Kimchi can provide some potential health benefits, but the fermentation process it undergoes also means that it may come with some risks.

Kimchi is a traditional Korean dish that consists of fermented, salted vegetables. It can contain a variety of ingredients but most often includes cabbage and seasonings such as sugar, salt, onions, garlic, ginger, and chili peppers.

Before advances in agriculture and technology, it was difficult to store food for long periods of time without spoilage. Therefore, people developed food preservation methods to keep food for longer.

Fermentation is a process that utilizes microorganisms and enzymes to create chemical changes in food that can improve the shelf life of some foods and beverages.

Traditionally, during the fermentation process of kimchi — which can take up to 1 month — people place kimchi in special jars that they partially or totally store underground.

Some evidence suggests that kimchi may possess some health benefits due to its probiotic properties, but there may also be some safety concerns related to the fermentation process.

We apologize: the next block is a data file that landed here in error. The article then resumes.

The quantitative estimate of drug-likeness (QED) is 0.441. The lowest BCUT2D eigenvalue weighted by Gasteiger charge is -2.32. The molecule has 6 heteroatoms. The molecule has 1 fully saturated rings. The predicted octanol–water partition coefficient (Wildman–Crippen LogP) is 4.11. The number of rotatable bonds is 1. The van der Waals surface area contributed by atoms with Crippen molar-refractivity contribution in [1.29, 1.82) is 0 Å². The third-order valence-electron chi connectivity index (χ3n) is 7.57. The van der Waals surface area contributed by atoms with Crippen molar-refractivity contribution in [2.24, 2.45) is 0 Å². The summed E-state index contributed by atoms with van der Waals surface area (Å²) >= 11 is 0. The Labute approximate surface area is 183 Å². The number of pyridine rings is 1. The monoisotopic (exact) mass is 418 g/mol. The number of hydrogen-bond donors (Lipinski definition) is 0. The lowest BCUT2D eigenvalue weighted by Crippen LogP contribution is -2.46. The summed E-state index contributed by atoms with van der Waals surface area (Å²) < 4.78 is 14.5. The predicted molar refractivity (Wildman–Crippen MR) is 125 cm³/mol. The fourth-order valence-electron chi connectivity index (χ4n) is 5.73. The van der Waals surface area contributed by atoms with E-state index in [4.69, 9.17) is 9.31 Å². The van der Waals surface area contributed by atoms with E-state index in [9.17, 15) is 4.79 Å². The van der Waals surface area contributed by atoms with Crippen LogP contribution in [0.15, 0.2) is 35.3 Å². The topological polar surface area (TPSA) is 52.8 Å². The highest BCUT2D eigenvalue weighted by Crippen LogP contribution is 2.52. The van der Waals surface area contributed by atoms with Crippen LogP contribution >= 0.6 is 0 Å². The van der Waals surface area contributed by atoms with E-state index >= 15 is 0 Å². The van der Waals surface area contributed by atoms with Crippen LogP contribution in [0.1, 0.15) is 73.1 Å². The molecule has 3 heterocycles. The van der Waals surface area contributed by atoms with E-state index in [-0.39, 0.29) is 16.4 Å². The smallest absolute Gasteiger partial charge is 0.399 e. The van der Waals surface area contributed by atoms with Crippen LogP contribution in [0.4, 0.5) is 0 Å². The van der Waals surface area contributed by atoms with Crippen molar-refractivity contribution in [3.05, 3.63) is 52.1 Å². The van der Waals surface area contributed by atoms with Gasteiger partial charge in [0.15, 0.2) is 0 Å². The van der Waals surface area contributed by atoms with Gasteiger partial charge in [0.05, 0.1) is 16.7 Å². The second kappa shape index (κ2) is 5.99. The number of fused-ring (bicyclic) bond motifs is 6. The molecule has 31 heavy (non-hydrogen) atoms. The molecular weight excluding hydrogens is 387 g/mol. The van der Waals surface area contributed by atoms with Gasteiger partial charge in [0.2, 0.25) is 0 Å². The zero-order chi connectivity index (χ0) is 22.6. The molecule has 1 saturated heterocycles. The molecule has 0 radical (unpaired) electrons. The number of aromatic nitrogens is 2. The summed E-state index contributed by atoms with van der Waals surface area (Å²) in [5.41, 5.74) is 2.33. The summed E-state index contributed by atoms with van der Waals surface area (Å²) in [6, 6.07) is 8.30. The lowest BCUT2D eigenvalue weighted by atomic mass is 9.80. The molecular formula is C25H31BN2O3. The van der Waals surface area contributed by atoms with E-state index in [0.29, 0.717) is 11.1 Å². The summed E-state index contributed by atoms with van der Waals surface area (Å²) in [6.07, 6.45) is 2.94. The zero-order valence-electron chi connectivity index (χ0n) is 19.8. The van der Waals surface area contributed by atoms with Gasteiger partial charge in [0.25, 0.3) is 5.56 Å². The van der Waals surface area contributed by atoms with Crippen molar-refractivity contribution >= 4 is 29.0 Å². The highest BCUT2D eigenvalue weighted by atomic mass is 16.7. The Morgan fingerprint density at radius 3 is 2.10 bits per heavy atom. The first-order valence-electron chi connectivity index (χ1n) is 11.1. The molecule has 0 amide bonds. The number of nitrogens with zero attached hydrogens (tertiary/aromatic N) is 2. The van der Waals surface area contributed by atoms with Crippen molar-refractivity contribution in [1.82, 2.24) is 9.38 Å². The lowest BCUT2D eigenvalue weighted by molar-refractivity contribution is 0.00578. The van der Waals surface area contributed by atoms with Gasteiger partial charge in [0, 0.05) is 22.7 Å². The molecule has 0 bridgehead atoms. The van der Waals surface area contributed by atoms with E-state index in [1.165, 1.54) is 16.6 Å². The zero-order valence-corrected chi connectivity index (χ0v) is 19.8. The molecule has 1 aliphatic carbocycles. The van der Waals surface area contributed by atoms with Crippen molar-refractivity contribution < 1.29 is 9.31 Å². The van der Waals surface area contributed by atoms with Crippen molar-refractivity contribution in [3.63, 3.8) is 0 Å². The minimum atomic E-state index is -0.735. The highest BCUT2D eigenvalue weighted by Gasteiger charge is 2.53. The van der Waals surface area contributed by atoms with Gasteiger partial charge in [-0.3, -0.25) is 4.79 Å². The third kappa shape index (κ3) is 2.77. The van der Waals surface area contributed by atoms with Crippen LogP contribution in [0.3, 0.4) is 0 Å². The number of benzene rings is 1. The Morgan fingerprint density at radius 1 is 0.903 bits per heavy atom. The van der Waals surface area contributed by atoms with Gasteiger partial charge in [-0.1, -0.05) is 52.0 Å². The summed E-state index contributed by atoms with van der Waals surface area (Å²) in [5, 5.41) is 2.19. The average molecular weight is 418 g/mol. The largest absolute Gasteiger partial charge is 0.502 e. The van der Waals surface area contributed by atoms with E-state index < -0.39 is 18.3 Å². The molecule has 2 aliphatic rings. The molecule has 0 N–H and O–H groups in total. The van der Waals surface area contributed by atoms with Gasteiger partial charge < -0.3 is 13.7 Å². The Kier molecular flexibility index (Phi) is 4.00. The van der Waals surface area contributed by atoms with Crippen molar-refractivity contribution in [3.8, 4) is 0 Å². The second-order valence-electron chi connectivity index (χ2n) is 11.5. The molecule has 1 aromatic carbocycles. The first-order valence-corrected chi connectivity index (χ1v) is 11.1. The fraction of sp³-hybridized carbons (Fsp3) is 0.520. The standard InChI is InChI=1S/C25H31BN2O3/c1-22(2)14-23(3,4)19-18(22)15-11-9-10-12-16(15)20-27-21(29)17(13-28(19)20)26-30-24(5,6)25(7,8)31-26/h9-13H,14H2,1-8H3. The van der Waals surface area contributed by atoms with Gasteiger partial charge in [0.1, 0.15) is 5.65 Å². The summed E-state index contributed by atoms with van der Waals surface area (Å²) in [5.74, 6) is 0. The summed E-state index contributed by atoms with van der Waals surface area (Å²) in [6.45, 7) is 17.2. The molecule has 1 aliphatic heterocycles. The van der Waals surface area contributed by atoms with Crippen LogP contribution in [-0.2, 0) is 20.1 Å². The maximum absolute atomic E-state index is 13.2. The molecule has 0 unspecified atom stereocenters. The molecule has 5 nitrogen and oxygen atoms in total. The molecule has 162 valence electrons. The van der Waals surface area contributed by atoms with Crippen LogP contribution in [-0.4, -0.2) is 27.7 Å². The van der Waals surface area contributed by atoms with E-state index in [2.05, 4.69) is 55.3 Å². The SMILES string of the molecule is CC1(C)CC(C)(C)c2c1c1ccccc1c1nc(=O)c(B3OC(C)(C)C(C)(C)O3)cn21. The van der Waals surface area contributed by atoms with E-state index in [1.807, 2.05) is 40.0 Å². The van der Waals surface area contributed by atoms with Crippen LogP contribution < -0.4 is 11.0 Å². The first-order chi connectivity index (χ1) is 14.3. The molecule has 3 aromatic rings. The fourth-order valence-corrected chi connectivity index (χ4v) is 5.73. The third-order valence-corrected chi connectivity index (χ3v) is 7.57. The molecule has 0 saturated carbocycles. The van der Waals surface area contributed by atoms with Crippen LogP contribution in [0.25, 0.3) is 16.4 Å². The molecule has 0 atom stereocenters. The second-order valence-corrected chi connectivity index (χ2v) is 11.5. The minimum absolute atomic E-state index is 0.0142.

This article discusses the possible benefits and risks of kimchi and provides tips on how people can prepare it.

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The nutritional content of kimchi can vary due to it having more than 200 different variations. However, it is generally low in calories and rich in nutrients.

Kimchi is also a good source of vitamin A, B vitamins, vitamin C, minerals, fiber, and amino acids.

A 1-cup serving, which amounts to approximately 150 grams (g), contains around:

  • 23 calories
  • 1 g of protein
  • under 1 g of fat
  • 4 g of carbohydrates
  • 2 g of fiber
  • 2 g of sugar

The abundance of minerals, vitamins, and antioxidants present in kimchi can provide important health benefits. For example, some evidence suggests that kimchi may help promote good health and may help prevent or control certain conditions.

Some health benefits of kimchi may include the following.

Improved digestion

The method of producing fermented foods such as kimchi involves a lacto-fermentation process that uses the Lactobacilli bacteria to break down sugar and starches into lactic acid.